The Influence of Multinational Enterprises on Subsidiaries: Context Matters
Accounting, Auditing and Accountability Journal, Vol.31 (2), pp.703-724, 2018
22 Pages Posted: 23 Jan 2020
Date Written: 2018
Purpose – This paper examines how differences in the institutional environment of a multinational enterprise (MNE) shape the role of management control systems (MCSs) and social capital in the headquarters-subsidiary relationship of an emerging economy MNE.
Design/methodology/approach – A case study design was adopted in this research. Data was gathered by means of semi-structured interviews, document analysis and observations. Interviews were conducted at the Nigerian headquarter (HQ) and United Kingdom (UK) subsidiary of the Nigerian multinational enterprise.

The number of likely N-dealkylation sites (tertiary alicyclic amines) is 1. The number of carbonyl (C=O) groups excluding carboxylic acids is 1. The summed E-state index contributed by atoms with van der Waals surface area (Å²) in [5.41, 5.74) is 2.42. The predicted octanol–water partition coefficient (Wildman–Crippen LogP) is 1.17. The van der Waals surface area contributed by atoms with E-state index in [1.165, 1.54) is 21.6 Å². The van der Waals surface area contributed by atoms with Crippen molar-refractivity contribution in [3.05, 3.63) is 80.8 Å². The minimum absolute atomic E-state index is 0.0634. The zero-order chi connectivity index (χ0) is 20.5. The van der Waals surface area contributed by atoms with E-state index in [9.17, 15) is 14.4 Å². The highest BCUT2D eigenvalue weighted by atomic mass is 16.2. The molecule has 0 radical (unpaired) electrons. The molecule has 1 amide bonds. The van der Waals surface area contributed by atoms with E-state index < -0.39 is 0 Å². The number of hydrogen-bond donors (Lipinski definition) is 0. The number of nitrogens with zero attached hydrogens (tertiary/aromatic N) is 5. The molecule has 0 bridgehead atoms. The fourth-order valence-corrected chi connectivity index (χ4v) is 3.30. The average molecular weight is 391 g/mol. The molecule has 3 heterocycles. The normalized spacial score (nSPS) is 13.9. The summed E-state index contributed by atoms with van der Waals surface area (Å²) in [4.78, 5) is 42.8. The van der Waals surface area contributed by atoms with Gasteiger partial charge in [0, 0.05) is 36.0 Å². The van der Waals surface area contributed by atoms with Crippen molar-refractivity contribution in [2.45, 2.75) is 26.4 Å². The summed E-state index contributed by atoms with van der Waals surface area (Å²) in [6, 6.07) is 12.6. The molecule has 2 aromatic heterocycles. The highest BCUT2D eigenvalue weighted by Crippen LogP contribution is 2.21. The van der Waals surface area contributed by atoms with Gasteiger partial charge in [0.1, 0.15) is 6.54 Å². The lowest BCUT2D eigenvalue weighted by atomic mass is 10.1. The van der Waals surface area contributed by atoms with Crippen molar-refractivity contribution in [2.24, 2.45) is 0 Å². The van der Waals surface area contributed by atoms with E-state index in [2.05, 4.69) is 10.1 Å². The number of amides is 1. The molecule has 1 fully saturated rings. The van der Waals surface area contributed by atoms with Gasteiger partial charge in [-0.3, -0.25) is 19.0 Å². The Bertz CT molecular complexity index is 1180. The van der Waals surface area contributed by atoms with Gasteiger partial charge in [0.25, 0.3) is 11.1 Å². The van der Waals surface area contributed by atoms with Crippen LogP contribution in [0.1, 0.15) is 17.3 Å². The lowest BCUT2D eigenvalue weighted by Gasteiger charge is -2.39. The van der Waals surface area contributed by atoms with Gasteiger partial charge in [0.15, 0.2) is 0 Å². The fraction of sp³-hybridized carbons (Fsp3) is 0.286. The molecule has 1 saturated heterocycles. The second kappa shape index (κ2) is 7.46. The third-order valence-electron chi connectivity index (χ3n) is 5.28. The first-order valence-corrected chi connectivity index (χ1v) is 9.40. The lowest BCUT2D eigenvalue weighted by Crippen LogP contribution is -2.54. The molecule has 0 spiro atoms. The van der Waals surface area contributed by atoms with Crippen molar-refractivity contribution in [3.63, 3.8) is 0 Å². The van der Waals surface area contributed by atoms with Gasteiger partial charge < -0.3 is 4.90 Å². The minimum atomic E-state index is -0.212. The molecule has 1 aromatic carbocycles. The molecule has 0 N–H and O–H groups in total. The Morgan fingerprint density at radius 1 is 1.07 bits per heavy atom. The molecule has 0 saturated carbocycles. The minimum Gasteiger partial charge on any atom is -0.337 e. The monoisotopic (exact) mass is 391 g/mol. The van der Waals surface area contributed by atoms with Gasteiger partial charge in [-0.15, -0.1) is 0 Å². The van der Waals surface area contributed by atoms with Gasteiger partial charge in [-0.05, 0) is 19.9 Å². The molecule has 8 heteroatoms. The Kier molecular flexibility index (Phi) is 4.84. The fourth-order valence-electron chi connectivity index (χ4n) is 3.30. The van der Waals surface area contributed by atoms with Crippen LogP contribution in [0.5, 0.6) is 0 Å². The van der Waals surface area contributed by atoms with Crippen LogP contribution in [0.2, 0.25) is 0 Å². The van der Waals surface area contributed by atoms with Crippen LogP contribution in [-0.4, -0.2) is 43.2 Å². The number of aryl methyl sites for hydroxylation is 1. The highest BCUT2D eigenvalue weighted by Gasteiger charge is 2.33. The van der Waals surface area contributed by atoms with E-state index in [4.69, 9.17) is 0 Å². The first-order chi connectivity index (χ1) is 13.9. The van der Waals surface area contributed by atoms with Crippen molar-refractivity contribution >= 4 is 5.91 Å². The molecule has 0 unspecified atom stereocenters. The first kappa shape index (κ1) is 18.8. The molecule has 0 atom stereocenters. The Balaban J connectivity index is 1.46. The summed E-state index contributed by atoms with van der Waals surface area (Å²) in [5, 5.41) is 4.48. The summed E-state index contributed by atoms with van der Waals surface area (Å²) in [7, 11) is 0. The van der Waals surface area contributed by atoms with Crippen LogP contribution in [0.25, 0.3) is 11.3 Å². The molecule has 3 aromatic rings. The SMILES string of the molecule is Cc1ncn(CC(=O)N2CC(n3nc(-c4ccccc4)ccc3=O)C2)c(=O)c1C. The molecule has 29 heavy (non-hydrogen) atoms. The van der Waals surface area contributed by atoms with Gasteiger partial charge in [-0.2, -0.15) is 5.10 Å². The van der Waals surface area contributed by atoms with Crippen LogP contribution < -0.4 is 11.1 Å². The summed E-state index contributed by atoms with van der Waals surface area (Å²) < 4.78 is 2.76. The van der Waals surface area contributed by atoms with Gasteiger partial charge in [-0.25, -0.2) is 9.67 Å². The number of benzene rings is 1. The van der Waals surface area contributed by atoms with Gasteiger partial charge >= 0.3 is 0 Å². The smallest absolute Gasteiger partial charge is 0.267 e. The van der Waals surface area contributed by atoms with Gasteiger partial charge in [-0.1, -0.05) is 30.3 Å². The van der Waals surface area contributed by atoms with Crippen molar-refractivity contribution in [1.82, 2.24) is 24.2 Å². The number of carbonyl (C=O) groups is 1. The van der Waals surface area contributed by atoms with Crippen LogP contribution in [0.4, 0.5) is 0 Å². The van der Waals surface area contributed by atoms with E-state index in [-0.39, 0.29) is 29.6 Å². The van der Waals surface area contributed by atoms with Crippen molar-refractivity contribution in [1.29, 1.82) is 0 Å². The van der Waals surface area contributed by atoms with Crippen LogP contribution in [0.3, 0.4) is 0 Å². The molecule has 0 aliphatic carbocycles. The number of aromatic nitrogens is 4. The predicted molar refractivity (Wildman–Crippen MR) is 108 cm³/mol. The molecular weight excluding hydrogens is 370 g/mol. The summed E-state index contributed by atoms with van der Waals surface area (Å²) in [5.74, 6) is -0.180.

Findings – The study found that the subsidiary operated autonomously, given its residence in a stronger institutional environment than the HQ. Instead of the HQ depending on MCSs as a means of coordination and control, it relied on social capital that existed between the HQ and the subsidiary to coordinate and integrate the operation of the foreign subsidiary studied.
Originality/value – The reliance on social capital as a means of coordination and control of the foreign subsidiary in this study is significant, given that previous studies have indicated that multinational HQs normally employ MCSs as a means of control of foreign subsidiaries. Also, while previous studies have suggested that MNEs HQs have better expertise which enables them to design and transfer MCSs to foreign subsidiaries, this study found that such expertise relates to the institutional environment from which the HQ is operating from. Through the lens of institutional sociology theory and social capital theory, these findings directly contribute to the literature on the transference of practices and control systems in accounting and international business literatures.
Keywords: Emerging multinational enterprises; Multinational enterprises; Management control systems; Social capital; New institutional sociology; Headquarter-subsidiary relationship
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